265 Tasting Notes
In an effort to stay away from a) green teas, b) flavoured teas and most especially c) fruit-flavoured green teas, I ended up drinking this one tonight – and hallelujah, I’ve finally ended up with a tea that I really wanted to keep drinking.
The last Ti Kuan Yin I had was looked greener and tasted grassier than this, but that’s really not a criticism, just an observation. These leaves produce a golden liquor with that distinctive strong smoky taste, which leaves the barest hint of astringency on the tongue. As Ti Kuan Yins go, this is a good one.
I should probably stop buying fruit-flavoured green teas. They almost always disappoint me. The descriptions always make me think they should taste so good, and then I do taste them and… sigh
The leaves were very encouraging. They have pretty red bits all through them, and there was a strong aroma of apples as soon as I opened the packet. The aroma dissipated a lot in the brewed tea, so by the time I came to drink it there was only a faint aroma left. Then I tasted it and discovered the main problem with this tea: I can’t taste the fruit in it at all. The flavour is not quite that of unadulterated green tea, but that something else is so indistinct that the only reason I know it’s meant to be apples is because that’s what it says on the packet.
If they’d managed to translate a little of that fabulous apple aroma from the dry leaves into the taste of the brew, this might just have been a fabulous tea. As it is, meh.
Last week someone mentioned wanting to start a blueberry blitz, and since I’ve never had a blueberry tea before I thought that now might be a good time to try one. The manufacturers claim that this tea is exceptionally high in antioxidants since it is 37% actual blueberries, so that’s another good reason to try it today, since RL has been knocking me around a bit over the past few days and I’m still feeling a bit fragile.
The spearmint dominates the aroma of the dry leaves, which is fine, except that I was hoping for more immediate evidence of the presence of all those blueberries. The tea brews up into a medium brown liquor, and after ten minutes’ steeping – the required time to properly rehydrate the blueberries – the smell of the spearmint was a lot less obvious. The spearmint dominates the flavour initially, too, which is mostly okay since I like the taste of spearmint. Actually, it reminded me a little of Adagio’s Foxtrot at this point. As I continued to drink and the tea cooled a bit more I started to get a hint of blueberry in the taste, and by the time I got to the bottom of the cup there was a definite berry aftertaste going on.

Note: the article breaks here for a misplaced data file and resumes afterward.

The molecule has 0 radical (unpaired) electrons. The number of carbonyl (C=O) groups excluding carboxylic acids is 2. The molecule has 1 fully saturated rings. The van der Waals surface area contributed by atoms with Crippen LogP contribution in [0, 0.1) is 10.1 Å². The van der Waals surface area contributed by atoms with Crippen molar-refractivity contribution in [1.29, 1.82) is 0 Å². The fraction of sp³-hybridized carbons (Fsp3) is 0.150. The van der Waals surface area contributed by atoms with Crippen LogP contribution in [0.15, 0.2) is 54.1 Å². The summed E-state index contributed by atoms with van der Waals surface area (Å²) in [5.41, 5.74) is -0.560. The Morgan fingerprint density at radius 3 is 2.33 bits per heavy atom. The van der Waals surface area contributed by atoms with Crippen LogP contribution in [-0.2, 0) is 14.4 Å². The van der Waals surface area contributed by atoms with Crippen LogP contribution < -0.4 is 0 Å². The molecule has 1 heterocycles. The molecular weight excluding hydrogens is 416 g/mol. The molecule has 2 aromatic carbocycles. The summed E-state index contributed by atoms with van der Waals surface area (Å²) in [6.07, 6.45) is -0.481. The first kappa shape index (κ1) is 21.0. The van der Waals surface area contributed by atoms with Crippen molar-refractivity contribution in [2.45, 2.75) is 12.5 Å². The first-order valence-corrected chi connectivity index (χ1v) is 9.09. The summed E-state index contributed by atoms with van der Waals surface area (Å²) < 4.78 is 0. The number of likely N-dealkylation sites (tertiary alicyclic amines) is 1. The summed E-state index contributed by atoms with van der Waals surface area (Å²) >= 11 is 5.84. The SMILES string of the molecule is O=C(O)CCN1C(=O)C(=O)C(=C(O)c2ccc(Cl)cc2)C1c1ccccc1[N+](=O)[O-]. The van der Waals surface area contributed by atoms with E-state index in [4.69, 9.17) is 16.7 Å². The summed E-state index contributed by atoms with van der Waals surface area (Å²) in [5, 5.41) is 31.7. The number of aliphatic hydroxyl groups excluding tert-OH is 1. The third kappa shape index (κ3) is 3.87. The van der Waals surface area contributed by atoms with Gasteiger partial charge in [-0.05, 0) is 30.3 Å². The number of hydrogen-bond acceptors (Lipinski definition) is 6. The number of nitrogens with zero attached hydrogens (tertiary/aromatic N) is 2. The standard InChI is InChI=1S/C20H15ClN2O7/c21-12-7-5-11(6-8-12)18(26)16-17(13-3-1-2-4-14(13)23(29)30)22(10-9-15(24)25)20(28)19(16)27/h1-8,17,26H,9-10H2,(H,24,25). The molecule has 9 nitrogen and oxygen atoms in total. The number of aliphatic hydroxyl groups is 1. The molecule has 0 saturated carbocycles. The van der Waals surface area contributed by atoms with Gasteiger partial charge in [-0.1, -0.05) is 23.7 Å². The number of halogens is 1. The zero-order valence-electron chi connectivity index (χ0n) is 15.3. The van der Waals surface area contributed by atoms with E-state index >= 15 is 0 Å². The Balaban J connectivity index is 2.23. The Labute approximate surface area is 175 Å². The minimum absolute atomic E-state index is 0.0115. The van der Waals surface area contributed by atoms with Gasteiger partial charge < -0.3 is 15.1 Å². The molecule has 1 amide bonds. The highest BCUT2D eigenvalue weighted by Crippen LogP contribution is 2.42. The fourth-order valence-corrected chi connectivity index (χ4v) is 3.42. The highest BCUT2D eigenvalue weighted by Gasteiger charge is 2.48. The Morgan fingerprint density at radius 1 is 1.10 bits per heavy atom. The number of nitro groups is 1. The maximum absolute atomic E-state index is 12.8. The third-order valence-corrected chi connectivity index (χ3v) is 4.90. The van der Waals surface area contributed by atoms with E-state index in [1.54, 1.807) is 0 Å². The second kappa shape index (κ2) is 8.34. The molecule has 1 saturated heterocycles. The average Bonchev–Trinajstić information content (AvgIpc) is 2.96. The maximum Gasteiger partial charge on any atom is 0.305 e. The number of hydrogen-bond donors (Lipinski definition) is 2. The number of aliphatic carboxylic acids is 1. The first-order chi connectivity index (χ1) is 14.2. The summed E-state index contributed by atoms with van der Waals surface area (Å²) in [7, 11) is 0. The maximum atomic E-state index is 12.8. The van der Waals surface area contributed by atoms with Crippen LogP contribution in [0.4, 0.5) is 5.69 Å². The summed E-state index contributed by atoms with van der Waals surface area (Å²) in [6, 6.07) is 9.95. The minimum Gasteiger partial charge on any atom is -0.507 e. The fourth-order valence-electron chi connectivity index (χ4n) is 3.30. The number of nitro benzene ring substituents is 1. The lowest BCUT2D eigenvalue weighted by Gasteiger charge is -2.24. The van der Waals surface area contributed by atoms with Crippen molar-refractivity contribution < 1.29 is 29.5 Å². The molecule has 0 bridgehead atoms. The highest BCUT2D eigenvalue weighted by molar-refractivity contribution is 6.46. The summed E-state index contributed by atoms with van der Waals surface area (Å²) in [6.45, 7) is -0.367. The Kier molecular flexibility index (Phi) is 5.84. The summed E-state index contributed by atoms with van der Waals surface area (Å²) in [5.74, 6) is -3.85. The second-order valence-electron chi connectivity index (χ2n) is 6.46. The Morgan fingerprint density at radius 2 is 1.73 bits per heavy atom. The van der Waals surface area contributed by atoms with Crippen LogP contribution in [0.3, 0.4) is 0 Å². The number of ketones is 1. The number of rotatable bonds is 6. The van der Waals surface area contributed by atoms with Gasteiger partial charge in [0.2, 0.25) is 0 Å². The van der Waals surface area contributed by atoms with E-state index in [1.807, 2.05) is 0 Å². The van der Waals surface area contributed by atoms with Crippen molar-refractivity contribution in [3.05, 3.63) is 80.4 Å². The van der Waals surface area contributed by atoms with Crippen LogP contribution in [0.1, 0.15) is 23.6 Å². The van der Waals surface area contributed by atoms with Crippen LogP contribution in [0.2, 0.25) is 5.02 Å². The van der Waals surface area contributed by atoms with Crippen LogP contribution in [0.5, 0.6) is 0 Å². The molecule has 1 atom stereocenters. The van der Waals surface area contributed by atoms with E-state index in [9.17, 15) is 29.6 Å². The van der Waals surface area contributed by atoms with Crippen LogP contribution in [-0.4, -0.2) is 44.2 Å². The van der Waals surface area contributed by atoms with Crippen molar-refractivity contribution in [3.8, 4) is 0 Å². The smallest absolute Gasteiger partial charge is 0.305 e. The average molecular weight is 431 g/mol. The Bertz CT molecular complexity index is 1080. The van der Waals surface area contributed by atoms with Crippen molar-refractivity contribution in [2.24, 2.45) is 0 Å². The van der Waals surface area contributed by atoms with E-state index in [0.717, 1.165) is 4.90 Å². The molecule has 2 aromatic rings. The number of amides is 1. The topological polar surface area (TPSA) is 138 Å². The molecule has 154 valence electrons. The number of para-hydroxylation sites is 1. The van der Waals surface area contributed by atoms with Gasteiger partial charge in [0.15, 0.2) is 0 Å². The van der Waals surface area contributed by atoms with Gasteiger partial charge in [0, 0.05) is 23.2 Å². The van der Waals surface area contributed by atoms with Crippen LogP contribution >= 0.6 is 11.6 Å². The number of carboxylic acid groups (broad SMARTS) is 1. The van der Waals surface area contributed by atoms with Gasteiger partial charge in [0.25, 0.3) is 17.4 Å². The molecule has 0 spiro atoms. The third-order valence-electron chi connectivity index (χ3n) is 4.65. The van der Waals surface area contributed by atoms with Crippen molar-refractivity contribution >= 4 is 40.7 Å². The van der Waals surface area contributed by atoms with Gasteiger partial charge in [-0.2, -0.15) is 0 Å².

Since this tea is marketed primarily for its health benefits, I was prepared for it to be average at best, but it’s actually a little better than that. I think it’s going to be a pretty good evening tea at least until I get through the rest of the jar.
The summer weather is starting to hit, and with the 32C (ETA: 90F) day came the stormy afternoon so typical of this part of the country in the summer, and so I’ve been on the edge of a migraine since, which is typical of me when trying to endure this sort of weather pattern. Because of being headachy, I wanted a reliable, unflavoured tea heavy on the anti-oxidants to give my system a boost and (hopefully) knock the headache on the head. I really should have gone for pai mu tan, but instead I decided on this one.
This is one of my oolong staples that I always have on hand in the tea cupboard. It’s a Chinese oolong, so it’s not heavy on the floral notes and silkiness in the way that my favourite Taiwan oolongs are, but I like this one for different reasons. It’s usually smooth and subtly complex – one of those teas that you spend time just savouring and trying to work out what’s going on just underneath the surface of the flavour.
It wasn’t as good as usual this time. It was still smooth, but those complexities in the flavour that I enjoy so much weren’t really there. This could have been my fault – with the second steeping, which is usually my favourite, I wasn’t paying close attention to what I was doing because of the headache-fog, and I let the water cool for a lot longer than I intended to before adding it to the leaves. It could also just be that I’ve had these leaves in the cupboard for a few months now and they’re past their best.